The “old growth” protection provision of the bill won’t likely result in much old-growth forest being protected.


While the bill requires that “old growth” as defined by a special panel won’t be logged, the panel could choose to adopt an extremely narrow definition of “old growth.”




Includes a poison pill with the nominal wilderness and wild and scenic river designations.


If any of the new law is overturned by a court (which could only be on constitutional grounds), any Wilderness or Wild and Scenic River protections are automatically revoked.



Prevents the designation of new national monuments on the 1.7 million acres of logging trust lands (even though they are supposedly still public lands) and the 1.0 million acres of remaining federal public forestlands.


Neither could Cascade-Siskiyou National Monument be expanded, nor new monuments established.



Effectively directs the Forest Service to mechanically thin (log) trees in the new Wildernesses or Wild and Scenic Rivers.


If the Forest Service finds that the wildfire risk in the supposedly protected areas “threatens areas outside the boundary,” the areas may be logged.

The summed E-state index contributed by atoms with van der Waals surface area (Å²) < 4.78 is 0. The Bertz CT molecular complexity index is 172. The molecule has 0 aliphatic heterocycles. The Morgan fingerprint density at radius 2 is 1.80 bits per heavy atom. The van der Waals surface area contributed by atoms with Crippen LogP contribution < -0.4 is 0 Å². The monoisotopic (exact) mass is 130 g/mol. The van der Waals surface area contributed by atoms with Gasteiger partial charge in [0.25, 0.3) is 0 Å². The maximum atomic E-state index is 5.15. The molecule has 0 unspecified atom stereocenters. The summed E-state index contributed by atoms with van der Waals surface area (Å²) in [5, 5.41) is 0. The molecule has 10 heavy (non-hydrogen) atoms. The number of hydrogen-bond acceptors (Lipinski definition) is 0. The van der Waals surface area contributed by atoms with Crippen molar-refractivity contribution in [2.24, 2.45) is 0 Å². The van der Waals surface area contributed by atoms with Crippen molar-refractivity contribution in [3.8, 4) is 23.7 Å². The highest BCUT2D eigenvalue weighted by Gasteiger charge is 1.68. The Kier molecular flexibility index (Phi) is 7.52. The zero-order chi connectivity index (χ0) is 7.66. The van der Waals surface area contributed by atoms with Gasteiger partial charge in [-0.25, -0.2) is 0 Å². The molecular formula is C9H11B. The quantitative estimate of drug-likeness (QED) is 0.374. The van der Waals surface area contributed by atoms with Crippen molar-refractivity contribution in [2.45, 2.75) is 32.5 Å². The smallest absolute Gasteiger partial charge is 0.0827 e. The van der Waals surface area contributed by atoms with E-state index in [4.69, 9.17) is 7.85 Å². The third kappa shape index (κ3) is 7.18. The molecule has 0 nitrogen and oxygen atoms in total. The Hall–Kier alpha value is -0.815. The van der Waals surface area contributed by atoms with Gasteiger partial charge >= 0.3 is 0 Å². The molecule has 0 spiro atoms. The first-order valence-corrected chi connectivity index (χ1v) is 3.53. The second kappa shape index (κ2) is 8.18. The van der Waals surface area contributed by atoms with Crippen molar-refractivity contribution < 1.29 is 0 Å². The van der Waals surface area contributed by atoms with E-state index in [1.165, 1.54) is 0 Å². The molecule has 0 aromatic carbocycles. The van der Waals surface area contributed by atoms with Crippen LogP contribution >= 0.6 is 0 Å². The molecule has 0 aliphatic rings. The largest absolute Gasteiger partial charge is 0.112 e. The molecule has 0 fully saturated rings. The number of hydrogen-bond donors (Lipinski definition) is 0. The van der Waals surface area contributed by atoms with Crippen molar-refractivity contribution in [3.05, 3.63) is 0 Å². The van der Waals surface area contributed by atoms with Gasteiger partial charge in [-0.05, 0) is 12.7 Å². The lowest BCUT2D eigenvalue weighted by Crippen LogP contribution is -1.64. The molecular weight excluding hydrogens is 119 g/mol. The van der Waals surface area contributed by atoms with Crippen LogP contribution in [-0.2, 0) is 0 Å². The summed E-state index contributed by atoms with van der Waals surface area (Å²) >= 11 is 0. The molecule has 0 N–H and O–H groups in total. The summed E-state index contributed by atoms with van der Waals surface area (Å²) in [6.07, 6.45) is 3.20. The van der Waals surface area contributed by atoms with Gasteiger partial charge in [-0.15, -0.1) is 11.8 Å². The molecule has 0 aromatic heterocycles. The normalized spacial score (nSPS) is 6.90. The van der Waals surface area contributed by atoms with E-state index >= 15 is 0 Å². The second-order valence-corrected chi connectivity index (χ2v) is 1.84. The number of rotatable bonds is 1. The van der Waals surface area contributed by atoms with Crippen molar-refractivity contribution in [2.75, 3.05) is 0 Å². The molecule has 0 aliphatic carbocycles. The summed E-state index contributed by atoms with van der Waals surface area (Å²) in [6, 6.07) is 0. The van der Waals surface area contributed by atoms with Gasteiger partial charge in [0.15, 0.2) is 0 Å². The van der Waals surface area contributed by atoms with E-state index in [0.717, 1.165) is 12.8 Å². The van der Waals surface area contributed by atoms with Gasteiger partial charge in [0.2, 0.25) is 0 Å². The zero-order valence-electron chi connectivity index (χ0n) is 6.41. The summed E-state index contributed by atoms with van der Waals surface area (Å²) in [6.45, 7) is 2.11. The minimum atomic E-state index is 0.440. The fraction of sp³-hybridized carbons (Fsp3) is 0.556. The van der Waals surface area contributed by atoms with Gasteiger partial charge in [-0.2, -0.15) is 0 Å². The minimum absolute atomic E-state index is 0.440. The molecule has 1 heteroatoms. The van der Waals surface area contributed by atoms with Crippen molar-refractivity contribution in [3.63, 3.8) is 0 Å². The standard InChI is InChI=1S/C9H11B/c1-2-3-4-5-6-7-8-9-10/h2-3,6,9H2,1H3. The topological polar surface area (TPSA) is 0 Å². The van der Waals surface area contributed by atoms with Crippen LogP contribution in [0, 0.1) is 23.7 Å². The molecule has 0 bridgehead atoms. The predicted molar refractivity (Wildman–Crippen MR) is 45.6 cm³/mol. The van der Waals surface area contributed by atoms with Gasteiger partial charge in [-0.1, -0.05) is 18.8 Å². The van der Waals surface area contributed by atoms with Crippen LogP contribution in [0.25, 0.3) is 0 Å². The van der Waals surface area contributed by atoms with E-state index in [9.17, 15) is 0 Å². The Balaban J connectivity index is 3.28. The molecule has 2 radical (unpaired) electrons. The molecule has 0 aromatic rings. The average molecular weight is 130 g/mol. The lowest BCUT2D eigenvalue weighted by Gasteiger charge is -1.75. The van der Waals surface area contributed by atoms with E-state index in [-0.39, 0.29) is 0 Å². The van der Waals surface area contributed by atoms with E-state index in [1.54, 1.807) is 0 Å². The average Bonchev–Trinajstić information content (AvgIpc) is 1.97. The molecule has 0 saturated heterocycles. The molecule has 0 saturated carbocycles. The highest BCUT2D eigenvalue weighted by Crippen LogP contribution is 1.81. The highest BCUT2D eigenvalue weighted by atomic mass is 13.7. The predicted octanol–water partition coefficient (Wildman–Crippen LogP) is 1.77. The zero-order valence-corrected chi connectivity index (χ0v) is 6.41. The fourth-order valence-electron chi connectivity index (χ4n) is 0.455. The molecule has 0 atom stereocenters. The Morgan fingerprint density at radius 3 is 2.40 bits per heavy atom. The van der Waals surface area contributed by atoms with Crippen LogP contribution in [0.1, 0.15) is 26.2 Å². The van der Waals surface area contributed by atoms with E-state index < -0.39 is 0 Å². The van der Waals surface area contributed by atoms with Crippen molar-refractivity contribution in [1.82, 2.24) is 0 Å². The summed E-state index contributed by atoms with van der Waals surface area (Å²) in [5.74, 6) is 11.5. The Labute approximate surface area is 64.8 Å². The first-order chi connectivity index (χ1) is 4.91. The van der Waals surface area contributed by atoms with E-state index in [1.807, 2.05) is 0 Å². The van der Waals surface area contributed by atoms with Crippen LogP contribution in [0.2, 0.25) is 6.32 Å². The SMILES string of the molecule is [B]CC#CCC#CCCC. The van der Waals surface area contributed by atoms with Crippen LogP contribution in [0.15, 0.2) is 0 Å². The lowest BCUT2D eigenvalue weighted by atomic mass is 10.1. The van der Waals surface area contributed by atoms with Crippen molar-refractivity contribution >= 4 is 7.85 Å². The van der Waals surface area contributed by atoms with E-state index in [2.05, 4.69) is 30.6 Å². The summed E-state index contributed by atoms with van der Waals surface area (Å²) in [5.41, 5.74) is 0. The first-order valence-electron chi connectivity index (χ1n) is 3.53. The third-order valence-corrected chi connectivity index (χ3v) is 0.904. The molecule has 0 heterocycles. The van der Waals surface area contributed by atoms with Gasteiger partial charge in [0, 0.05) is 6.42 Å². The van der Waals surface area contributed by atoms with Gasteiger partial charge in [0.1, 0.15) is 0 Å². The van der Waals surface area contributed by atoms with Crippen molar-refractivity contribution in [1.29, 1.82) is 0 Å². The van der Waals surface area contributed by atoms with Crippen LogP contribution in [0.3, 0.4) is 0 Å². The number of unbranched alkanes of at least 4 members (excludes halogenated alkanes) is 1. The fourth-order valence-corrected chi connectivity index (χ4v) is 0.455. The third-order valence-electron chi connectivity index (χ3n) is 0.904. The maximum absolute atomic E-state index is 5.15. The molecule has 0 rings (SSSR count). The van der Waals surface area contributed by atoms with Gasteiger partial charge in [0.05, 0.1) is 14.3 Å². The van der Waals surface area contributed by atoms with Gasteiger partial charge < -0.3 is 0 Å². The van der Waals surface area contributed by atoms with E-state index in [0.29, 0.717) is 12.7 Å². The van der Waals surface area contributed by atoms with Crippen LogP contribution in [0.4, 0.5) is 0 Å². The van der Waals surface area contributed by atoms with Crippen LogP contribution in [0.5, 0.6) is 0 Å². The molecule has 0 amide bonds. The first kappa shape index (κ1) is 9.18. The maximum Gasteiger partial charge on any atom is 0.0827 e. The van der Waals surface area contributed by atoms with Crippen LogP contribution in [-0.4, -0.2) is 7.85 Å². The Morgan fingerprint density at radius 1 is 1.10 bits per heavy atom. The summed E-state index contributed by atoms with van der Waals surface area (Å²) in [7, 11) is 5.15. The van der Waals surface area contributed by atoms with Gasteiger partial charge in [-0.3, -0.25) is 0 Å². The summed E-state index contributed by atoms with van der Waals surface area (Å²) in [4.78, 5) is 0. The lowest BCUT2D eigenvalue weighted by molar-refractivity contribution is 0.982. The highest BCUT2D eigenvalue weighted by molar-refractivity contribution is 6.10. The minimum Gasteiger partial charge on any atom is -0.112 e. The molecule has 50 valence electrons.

Would effectively preclude future congressional consideration of roadless areas suitable for inclusion in the National Wilderness Preservation System and free-flowing streams eligible for inclusion in the National Wild and Scenic Rivers System.


The blunt chainsaw approach of converting all stands of forests generally under 125 years of age will fragment (degrade) several roadless areas and free-flowing streams on both Forest Service and Bureau of Land Management federal public forestlands.




Prepared by Andy Kerr (; 503.701.6298), The Larch Company (, October 27, 2013. Thanks to Doug Heiken, Chandra LeGue and Steve Pedery (all Oregon Wild) Randi Spivak (Center for Biological Diversity) Chant Thomas (Threatened and Endangered Little Applegate Valley) and Barbara Ullian (Friends of the Kalmiopsis) for their reviews and to Erik Fernandez (Oregon Wild) for acreage numbers.